I’m a sucker for a sappy on-screen goodbye.
Bogey telling Bergman, “Here’s looking at you, kid,” while the propellers on the plane that will take her away from him forever spin in the background. Her one single tear, rolling down her cheek, everything that’s unsaid being said in her eyes—that shot gets me in the heart every time I watch Casablanca.
Or, how about the final shot of the Mary Tyler Moore Show? The cast members, in their teary huddle, shuffling for the Kleenex box on the desk, because no one wanted to break the group hug for something so trivial as a snot bubble from crying. I always appreciated that moment of absurd humor in the face of heartbreak.
Maybe the most brilliant writing wasn’t in a scrap of dialogue, though, but in the visuals. Think about how B.J. Honeycutt spelled it out for Hawkeye Pierce in stones on the helicopter pad at the end of M*A*S*H. It was the goodbye that’s too difficult to put into words because how do you tell someone who’s seen you through hell and back “goodbye?” Nothing seems adequate.
There are all sorts of ways we say goodbye in our lives. My grandma would tell me she loved me, and then kiss my cheek and tell me to “take care and watch for deer.” When I first left home for college, it was difficult for my dad to tell me goodbye. Instead, he always made sure my gas tank was full, my tires had air and there was a $20 bill in the glove box, “just in case.” And I had a friend who never said the words “goodbye” but rather always said, “I’ll be seeing you.”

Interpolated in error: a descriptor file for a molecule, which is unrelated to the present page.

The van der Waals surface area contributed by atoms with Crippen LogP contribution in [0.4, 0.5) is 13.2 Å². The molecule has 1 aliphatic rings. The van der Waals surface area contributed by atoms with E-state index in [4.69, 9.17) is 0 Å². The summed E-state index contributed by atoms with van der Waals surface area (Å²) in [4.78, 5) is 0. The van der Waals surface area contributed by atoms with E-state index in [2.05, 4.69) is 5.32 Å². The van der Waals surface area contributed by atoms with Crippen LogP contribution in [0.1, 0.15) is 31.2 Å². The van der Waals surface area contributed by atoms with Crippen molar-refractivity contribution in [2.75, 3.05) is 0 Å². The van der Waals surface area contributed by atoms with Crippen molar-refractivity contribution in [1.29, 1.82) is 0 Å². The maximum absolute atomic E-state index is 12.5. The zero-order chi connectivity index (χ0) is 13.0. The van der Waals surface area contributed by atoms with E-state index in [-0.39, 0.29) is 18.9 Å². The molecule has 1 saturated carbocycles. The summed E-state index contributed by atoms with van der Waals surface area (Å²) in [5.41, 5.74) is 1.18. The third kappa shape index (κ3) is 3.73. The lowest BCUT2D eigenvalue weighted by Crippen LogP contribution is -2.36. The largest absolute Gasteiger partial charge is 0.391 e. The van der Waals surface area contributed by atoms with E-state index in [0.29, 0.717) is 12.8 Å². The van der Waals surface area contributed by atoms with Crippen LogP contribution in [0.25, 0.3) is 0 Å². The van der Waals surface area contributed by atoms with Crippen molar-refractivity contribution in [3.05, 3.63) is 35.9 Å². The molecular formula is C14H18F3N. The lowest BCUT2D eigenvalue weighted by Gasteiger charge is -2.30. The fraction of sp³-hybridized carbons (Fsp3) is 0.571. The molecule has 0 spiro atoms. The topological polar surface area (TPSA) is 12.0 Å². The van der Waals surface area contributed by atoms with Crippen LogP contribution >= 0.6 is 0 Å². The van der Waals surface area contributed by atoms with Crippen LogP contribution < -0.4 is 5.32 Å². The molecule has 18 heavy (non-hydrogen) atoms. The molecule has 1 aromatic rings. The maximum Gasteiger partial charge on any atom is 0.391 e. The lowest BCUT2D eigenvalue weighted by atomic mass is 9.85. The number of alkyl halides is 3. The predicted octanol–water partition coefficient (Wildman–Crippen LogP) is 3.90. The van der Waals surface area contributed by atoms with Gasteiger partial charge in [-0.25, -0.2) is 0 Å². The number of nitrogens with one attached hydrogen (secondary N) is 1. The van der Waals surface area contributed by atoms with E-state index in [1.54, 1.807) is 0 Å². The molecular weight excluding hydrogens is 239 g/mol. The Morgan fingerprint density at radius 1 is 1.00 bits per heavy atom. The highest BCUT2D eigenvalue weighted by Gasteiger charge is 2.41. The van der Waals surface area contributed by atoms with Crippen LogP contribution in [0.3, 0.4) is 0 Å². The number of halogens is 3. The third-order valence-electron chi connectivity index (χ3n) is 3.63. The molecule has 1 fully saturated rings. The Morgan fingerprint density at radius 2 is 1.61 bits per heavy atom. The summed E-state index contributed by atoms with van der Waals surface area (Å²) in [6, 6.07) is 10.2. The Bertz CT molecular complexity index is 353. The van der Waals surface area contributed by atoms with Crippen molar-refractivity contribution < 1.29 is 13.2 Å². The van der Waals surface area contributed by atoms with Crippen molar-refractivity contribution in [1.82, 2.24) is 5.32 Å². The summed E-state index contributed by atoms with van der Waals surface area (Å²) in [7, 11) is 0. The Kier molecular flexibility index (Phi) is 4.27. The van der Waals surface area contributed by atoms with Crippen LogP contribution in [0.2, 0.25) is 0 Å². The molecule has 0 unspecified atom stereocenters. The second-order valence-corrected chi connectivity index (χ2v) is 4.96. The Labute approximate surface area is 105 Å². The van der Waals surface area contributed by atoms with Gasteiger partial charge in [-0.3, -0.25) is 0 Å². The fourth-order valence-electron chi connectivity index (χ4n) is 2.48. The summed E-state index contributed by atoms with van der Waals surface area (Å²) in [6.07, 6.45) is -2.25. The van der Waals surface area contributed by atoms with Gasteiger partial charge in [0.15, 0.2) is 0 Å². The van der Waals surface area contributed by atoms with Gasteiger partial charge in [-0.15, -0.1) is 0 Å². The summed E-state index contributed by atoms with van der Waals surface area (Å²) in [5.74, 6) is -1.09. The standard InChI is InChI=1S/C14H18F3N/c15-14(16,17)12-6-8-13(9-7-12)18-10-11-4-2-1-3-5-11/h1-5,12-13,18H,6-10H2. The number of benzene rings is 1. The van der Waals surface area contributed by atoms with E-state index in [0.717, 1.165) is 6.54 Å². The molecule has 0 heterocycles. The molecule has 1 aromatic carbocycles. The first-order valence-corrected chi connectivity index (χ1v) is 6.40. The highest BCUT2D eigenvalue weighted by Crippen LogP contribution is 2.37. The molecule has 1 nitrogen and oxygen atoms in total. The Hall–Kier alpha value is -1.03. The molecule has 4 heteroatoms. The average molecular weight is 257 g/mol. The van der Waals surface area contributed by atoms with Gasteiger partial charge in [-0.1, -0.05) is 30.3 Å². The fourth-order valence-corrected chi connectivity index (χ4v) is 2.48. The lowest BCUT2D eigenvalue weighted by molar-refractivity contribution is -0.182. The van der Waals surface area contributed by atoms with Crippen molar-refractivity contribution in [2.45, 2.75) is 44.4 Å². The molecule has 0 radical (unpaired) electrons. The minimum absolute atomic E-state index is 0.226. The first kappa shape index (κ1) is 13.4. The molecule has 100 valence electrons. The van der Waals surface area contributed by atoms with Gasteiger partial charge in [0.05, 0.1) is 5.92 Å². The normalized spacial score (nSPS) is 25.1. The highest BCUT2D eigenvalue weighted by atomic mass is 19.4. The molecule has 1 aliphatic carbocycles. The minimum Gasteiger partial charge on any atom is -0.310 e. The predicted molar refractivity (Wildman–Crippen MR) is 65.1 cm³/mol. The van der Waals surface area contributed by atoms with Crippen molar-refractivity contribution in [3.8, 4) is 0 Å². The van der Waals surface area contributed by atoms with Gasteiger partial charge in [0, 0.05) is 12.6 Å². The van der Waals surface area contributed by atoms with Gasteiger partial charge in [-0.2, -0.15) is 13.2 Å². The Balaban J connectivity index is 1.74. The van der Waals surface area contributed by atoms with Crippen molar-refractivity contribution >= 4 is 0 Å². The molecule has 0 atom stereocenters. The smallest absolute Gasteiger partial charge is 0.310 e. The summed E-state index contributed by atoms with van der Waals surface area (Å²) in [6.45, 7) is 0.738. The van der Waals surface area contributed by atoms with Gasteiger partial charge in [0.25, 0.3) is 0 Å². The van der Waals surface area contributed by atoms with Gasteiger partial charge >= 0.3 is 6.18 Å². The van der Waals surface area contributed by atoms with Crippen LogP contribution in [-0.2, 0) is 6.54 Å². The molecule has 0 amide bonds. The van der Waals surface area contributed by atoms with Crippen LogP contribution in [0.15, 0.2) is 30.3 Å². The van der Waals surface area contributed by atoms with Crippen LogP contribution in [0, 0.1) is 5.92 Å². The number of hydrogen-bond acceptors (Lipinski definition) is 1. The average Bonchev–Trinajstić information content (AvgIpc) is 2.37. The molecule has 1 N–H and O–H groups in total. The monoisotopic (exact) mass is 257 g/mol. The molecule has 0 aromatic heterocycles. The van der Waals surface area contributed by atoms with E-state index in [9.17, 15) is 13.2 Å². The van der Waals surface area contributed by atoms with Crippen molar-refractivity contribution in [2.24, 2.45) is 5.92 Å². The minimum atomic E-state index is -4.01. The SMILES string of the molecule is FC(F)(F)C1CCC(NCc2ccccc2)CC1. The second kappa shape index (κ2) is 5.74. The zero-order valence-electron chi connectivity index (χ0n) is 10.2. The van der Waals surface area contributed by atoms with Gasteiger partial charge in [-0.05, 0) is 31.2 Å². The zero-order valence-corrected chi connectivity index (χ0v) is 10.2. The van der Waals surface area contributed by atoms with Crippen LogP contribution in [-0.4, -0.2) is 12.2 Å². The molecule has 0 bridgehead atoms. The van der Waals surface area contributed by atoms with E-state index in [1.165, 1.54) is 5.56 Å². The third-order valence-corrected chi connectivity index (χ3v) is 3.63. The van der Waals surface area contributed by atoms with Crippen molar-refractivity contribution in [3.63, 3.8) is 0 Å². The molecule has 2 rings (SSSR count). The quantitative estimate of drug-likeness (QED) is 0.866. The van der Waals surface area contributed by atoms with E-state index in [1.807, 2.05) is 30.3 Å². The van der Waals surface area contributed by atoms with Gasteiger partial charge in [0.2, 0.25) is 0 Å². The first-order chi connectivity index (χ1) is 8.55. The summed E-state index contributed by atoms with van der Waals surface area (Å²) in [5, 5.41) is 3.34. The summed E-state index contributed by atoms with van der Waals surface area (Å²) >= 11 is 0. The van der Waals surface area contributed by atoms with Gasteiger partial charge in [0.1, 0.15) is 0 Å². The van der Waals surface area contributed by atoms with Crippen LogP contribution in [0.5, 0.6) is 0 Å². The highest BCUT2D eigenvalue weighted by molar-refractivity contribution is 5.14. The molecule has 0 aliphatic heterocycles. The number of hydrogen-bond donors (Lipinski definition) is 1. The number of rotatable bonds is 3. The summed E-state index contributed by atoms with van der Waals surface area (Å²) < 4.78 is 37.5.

Life is all about hellos and goodbyes. Twenty years ago former publisher Duane Ross shook my hand and offered me a byline in this publication. My first editor Galen Hubbs encouraged me to introduce myself to the readers of High Plains Journal and to my quirky family in these columns. The funny, the sad, the pensive and the sweet—you made my folks your folks.
You invited me into your homes every week, and looked for something funny or something meaningful in this space. You trusted me to give you the unvarnished truth in the articles I wrote for the rest of the paper. Up and down the roads of the High Plains I enjoyed every farmyard “hello” from a friendly cow dog, and “come on in and sit a spell” from a farm family.
Just meeting so many of you and telling your stories has been the most fun a writer could ask for in her career. And the stories you shared with me were priceless. I got such a kick out of hearing from many of you over the years about how something I wrote struck a chord with you or your family. And even how you might wish that your wife would wait to cut out my column until after you had an opportunity to read the paper. (Avis, you let Pat read this before you clip it now.)
Every time I picked up the phone to say, “High Plains Journal, Jennifer Latzke speaking,” I wondered what the story was on the other end of the line. And sure enough, there was usually a doozy of a tale sure to make me grin.
But, for every hello, there is a goodbye. And that time has come for me now.
I’m moving on to a new opportunity, and this is my last Common Ground.
I’m lousy at goodbyes. Heaven knows I’m no Hollywood screenwriter, and I’m sure no Ingrid Bergman. But, I’ll give it a try anyway.
Thank you for the best 20 years of my life so far. Thank you for reading my words on the page, and yes even those words that fired you up. Thank you for every hello. And, taking a page from my grandma—you all be safe, and take care of each other, and watch for deer.
I’ll see you on the trail.
Contact Jennifer M. Latzke at [email protected].